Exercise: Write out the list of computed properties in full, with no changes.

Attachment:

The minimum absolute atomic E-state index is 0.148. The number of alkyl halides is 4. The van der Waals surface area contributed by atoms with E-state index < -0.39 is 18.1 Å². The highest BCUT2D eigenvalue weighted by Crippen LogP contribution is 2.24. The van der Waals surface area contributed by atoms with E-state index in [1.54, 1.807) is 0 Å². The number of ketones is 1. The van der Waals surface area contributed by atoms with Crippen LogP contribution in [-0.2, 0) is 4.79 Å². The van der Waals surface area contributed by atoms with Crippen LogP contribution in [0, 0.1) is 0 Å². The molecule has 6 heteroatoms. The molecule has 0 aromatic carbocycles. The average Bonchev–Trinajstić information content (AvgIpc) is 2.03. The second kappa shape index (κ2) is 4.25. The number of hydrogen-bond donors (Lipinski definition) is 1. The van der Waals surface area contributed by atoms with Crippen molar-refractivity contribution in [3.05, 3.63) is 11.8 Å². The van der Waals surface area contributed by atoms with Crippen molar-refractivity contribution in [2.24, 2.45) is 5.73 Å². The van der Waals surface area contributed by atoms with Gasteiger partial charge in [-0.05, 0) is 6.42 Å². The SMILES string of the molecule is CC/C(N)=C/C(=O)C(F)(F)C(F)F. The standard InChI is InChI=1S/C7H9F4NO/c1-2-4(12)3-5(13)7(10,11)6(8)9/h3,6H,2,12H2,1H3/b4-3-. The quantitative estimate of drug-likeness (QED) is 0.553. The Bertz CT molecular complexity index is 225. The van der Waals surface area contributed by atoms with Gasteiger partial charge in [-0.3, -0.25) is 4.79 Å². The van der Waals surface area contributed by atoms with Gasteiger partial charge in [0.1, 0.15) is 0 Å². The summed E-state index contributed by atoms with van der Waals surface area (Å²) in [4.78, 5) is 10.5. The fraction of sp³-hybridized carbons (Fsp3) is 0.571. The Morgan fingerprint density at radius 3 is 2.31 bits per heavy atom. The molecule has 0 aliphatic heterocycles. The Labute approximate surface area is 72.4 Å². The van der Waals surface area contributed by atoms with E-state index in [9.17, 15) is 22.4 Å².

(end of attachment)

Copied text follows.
The minimum absolute atomic E-state index is 0.148. The number of alkyl halides is 4. The van der Waals surface area contributed by atoms with E-state index < -0.39 is 18.1 Å². The highest BCUT2D eigenvalue weighted by Crippen LogP contribution is 2.24. The van der Waals surface area contributed by atoms with E-state index in [1.54, 1.807) is 0 Å². The number of ketones is 1. The van der Waals surface area contributed by atoms with Crippen LogP contribution in [-0.2, 0) is 4.79 Å². The van der Waals surface area contributed by atoms with Crippen LogP contribution in [0, 0.1) is 0 Å². The molecule has 6 heteroatoms. The molecule has 0 aromatic carbocycles. The average Bonchev–Trinajstić information content (AvgIpc) is 2.03. The second kappa shape index (κ2) is 4.25. The number of hydrogen-bond donors (Lipinski definition) is 1. The van der Waals surface area contributed by atoms with Crippen molar-refractivity contribution in [3.05, 3.63) is 11.8 Å². The van der Waals surface area contributed by atoms with Crippen molar-refractivity contribution in [2.24, 2.45) is 5.73 Å². The van der Waals surface area contributed by atoms with Gasteiger partial charge in [-0.05, 0) is 6.42 Å². The SMILES string of the molecule is CC/C(N)=C/C(=O)C(F)(F)C(F)F. The standard InChI is InChI=1S/C7H9F4NO/c1-2-4(12)3-5(13)7(10,11)6(8)9/h3,6H,2,12H2,1H3/b4-3-. The quantitative estimate of drug-likeness (QED) is 0.553. The Bertz CT molecular complexity index is 225. The van der Waals surface area contributed by atoms with Gasteiger partial charge in [-0.3, -0.25) is 4.79 Å². The van der Waals surface area contributed by atoms with Gasteiger partial charge in [0.1, 0.15) is 0 Å². The summed E-state index contributed by atoms with van der Waals surface area (Å²) in [4.78, 5) is 10.5. The fraction of sp³-hybridized carbons (Fsp3) is 0.571. The Morgan fingerprint density at radius 3 is 2.31 bits per heavy atom. The molecule has 0 aliphatic heterocycles. The Labute approximate surface area is 72.4 Å². The van der Waals surface area contributed by atoms with E-state index in [9.17, 15) is 22.4 Å².